The article was called “Why Is It So Hard To Ask For Consent?” While some of this woman’s emotions from her experience felt familiar, there were parts of her article that did not sit with well with me. The writer’s story describes a prior sexual relationship she had with a friend back in college. Jump ahead to sometime after college, and she begins talking with this same friend about rekindling their physical relationship at a party she was hosting. She expresses feeling uncertain as the party grows nearer, and begins to have anxiety about being intimate with him again. At the party, she decides she doesn’t really want to go through with their plans, but feels guilty at the idea of changing her mind. After some drinks, they leave the party and have sex as planned. She expresses that during intercourse she cried, and wondered why he continued; why he never asked her for consent in the first place? She admits that she never said no, never told him she changed her mind, did not tell him to stop, but she felt violated afterwards. While she didn’t come out and claim these events as a sexual assault, she implied that it felt that way. She believes that all sexual partners should have to ask for consent first, no matter the type or length of the relationship. All sexual encounters, she believes, should lead with a conversation.
First, I agree that consent is very important, especially when the sexual relationship between a couple is new. If there are boundaries, they should be set beforehand, and each partner should be sure the other is ready. With that being said, as a sexual assault victim, I do not believe that every sexual encounter warrants a conversation. There are a wide variety of situations and relationships, and I believe consent comes in various forms. I would never expect my husband, or anyone that I have been in a sexual relationship with, to verbally ask for my consent whenever we find ourselves in an intimate situation. To expect my husband to ask if I am okay, or if I want it, actually seems quite ludicrous to me, and quite frankly takes the romance right out of the relationship. If I am engaging with him, and reciprocating his physical touch, kissing him, allowing him to remove my clothes etc., that is, in my opinion, a form of consent. Furthermore, I will not let my past experiences define me. I will not let the disgusting behavior of two men affect my sexual experiences for the rest of my life. I will not let them take away trust or my faith in relationships; and I will not let them continue to have power over me.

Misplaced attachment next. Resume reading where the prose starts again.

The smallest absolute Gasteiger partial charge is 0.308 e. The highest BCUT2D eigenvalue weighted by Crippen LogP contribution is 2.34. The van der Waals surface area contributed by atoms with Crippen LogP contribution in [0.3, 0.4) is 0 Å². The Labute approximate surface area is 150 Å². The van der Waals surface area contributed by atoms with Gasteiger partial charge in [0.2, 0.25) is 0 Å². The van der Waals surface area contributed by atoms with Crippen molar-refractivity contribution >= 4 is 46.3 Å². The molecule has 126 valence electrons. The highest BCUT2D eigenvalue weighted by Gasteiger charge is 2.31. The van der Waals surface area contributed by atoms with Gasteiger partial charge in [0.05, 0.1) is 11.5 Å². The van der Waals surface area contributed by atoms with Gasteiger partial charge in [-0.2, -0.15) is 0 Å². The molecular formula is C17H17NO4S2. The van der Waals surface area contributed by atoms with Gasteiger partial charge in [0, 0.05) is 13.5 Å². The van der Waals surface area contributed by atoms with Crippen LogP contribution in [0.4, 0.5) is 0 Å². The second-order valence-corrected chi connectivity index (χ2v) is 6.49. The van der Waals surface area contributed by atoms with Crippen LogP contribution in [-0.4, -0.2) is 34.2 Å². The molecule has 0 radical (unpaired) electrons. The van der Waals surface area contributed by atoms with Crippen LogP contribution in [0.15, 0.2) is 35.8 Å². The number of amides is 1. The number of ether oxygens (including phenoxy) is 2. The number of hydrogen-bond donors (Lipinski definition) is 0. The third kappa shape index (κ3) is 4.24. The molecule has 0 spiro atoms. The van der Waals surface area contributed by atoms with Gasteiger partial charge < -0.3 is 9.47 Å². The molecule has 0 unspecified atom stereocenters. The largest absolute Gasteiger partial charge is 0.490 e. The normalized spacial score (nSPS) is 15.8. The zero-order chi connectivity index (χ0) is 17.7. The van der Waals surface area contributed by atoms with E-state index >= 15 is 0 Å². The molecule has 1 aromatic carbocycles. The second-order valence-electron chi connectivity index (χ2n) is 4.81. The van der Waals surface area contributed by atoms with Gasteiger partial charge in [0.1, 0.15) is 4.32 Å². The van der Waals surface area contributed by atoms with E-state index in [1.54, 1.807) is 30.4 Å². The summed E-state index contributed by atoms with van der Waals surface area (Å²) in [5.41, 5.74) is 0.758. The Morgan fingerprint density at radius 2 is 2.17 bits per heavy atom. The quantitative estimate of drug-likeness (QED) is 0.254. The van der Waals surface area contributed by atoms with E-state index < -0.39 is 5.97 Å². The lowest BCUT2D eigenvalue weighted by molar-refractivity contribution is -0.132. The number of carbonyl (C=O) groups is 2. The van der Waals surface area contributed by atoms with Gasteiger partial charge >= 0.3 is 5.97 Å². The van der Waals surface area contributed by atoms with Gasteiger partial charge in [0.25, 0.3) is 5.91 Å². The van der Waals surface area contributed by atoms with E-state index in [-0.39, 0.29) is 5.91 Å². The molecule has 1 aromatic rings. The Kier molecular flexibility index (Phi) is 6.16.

Here’s where the most important piece of all of this comes in; if for some reason I change my mind, or he is misreading my body language, it is MY job to open my mouth and communicate that. We cannot expect our sexual partners to be mind readers, especially if it’s something we do regularly, or it is something that was planned and discussed in length. They can only respond to what we tell them. At some point, when navigating these tricky encounters and relationships, we have to take accountability for ourselves and our bodies. We have to be our own voice, and effectively communicate our wants, needs, feelings, and insecurities.
We need to take ownership of our bodies, our lives, and the voice we have been given.
Something in society has made us afraid to say no, and that is disheartening. One should never feel guilty for saying no, or changing their mind, even if that decision is made once the act has already started. However, I also feel that our society has become so hyped up on the topic of consent, that the lines are becoming too rigid. Sex should never be forced or coerced. When an individual says “no”, or “stop,” that means NO. However, if an individual is misled into thinking you are consenting, and you never tell them otherwise, further engaging in the situation, never actually telling them no, you cannot fault them, and make them feel as though they are a predator or criminal after the fact. Again, this is coming from someone who has been a victim of two very different and horrific sexual assaults.
I was not there for the encounter this writer experienced. No one will ever know what their conversations consisted of, or what the parties involved were thinking and feeling. I do know that consent comes in multiple forms, sexual relationships can be confusing, and we cannot rely on someone else to read our mind or speak for us. We need to take ownership of our bodies, our lives, and the voice we have been given.
**Victims who are, or have been stuck in an abusive relationship/situation of any kind are not the topic of this article. I acknowledge that there are horrific situations in which individuals are subjected to daily physical, emotional, and/or sexual abuse. That is a completely different beast. This article is also not for the victims who have been raped or have experienced unwanted sexual contact of any kind. If you or someone you know has or is being sexually abused, I urge you to please seek help from a local or national organization. The number for The National Sexual Assault Hotline is 1-800-656-HOPE (4673), and The National Domestic Violence Hotline is 1-800-799-7233. No one deserves to suffer at the hands of an abuser, and there are people who can help you.**